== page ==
An NCI-designated Comprehensive Cancer Center

John Raytis, M.D.

Clinical Expertise
  • Anesthesiology
Assistant Clinical Professor, Department of Anesthesiology

Clinical Teams

  • Anesthesiology
“City of Hope is the perfect place for me to combine patient care with my research interests.”
John Raytis, M.D., is associate director of anesthesia operations at City of Hope. He strives to provide “compassionate, evidence-based anesthetic care of the highest quality.” In addition to performing over 200 procedures per year, Dr. Raytis helps oversee quality assurance in the department.
Dr. Raytis holds a chemistry degree from University of California, Berkeley and a biology degree from Harvard. He attended Keck School of Medicine of USC and continued his training at University of California, Irvine and Huntington Memorial Hospital in Pasadena, California.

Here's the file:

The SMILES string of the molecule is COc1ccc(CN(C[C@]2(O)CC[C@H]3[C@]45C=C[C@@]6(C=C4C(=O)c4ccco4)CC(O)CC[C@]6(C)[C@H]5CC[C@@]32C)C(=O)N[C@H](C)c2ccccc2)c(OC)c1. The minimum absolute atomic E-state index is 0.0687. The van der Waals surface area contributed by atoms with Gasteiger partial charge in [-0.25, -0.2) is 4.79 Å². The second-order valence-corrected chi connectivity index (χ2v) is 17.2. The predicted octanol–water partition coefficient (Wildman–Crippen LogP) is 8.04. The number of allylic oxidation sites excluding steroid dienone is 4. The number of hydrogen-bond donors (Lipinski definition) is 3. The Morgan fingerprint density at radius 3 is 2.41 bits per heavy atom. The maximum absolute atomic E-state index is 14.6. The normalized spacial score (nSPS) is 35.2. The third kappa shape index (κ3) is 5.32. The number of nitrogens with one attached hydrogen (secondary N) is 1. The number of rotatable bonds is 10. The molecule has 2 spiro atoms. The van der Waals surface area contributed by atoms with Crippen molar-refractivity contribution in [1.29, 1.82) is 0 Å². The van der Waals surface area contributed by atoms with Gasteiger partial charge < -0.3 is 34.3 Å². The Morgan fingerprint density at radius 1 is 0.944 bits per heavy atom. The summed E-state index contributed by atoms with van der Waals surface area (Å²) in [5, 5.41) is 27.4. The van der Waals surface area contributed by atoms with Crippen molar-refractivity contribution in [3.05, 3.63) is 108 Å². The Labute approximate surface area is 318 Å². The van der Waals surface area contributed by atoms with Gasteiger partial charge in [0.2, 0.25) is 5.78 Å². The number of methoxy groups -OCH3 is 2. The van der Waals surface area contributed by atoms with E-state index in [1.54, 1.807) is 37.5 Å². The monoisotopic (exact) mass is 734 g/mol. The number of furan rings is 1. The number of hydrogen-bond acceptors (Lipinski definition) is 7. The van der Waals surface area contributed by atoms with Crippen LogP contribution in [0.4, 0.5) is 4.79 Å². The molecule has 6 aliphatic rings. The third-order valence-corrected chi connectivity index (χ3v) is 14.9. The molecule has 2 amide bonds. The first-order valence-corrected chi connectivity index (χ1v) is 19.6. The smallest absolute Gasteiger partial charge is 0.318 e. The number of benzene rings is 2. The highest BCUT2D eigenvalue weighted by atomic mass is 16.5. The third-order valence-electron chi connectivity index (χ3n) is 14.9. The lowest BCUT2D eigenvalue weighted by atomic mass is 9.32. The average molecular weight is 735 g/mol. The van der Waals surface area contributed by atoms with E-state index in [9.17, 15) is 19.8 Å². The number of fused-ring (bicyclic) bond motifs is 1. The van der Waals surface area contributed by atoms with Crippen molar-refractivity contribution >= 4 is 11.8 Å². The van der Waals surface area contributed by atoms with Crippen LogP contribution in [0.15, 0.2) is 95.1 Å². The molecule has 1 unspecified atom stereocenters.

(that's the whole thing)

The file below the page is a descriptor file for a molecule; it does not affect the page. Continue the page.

As a researcher, Dr. Raytis reaches across disciplinary lines. He partnered with a neurosurgeon in a groundbreaking study that showed how beta-blockers can reduce stress levels, potentially slowing the spread of breast cancer to the brain.


City of Hope Comprehensive Cancer Center, 1500 East Duarte Road

Duarte, CA 91010

  • Raytis J, Yuh B, Lau C, Fong Y, Lew M. Anesthetic implications of robotically assisted surgery with the Da Vinci Xi surgical robot. OJ Anes 2016,6,115-118.
  • Yuh B, Yu X, Raytis J, Lew M, Fong Y, Lau C. Use of a mobile tower-based robot--The initial Xi robot experience in surgical oncology. J Surg Oncol. 2016,115(1),5-7.
  • Choy C, Raytis JL*, Smith DD, Duenas M, Neman J, Jandial R, Lew M. Inhibition of β2-adrenergic receptor reduces triple-negative breast cancer brain metastases: The potential benefit of perioperative β-blockade. Ocol Rep 2016, 35(6):3135-42. (*Co-first author)
  • Raytis J, Lew M. Hyperthermic Intraperitoneal Chemotherapy (HIPEC) and Intraoperative Electrolyte Disturbances—Implications for Anesthetic Management. OJ Anes 2014, 4, 240-43.
In The News
An Expert's Voice
Breakthroughs - Beta Blockers could slow or stop cancer growth

New findings suggest beta-blockers could slow or stop cancer growth